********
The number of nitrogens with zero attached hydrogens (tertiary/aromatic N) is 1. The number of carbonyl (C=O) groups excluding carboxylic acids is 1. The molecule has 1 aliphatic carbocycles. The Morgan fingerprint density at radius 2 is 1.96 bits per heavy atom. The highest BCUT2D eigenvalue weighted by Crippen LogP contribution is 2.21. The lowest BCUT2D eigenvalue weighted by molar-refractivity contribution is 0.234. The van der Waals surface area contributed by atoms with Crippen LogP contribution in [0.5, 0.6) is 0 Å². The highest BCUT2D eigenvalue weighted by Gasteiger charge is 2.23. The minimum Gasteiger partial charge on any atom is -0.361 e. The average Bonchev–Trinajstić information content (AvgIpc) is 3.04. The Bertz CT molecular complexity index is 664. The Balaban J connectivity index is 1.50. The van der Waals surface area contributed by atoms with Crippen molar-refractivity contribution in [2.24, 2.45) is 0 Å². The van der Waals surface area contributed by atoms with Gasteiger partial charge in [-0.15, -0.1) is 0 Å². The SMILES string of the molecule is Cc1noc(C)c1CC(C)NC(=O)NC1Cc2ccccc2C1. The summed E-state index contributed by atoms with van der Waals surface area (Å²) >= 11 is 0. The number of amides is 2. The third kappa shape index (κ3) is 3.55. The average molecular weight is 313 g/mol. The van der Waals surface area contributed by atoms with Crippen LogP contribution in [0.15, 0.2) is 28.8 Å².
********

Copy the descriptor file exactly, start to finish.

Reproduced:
The number of nitrogens with zero attached hydrogens (tertiary/aromatic N) is 1. The number of carbonyl (C=O) groups excluding carboxylic acids is 1. The molecule has 1 aliphatic carbocycles. The Morgan fingerprint density at radius 2 is 1.96 bits per heavy atom. The highest BCUT2D eigenvalue weighted by Crippen LogP contribution is 2.21. The lowest BCUT2D eigenvalue weighted by molar-refractivity contribution is 0.234. The van der Waals surface area contributed by atoms with Crippen LogP contribution in [0.5, 0.6) is 0 Å². The highest BCUT2D eigenvalue weighted by Gasteiger charge is 2.23. The minimum Gasteiger partial charge on any atom is -0.361 e. The average Bonchev–Trinajstić information content (AvgIpc) is 3.04. The Bertz CT molecular complexity index is 664. The Balaban J connectivity index is 1.50. The van der Waals surface area contributed by atoms with Crippen molar-refractivity contribution in [2.24, 2.45) is 0 Å². The van der Waals surface area contributed by atoms with Gasteiger partial charge in [-0.15, -0.1) is 0 Å². The SMILES string of the molecule is Cc1noc(C)c1CC(C)NC(=O)NC1Cc2ccccc2C1. The summed E-state index contributed by atoms with van der Waals surface area (Å²) >= 11 is 0. The number of amides is 2. The third kappa shape index (κ3) is 3.55. The average molecular weight is 313 g/mol. The van der Waals surface area contributed by atoms with Crippen LogP contribution in [0.15, 0.2) is 28.8 Å².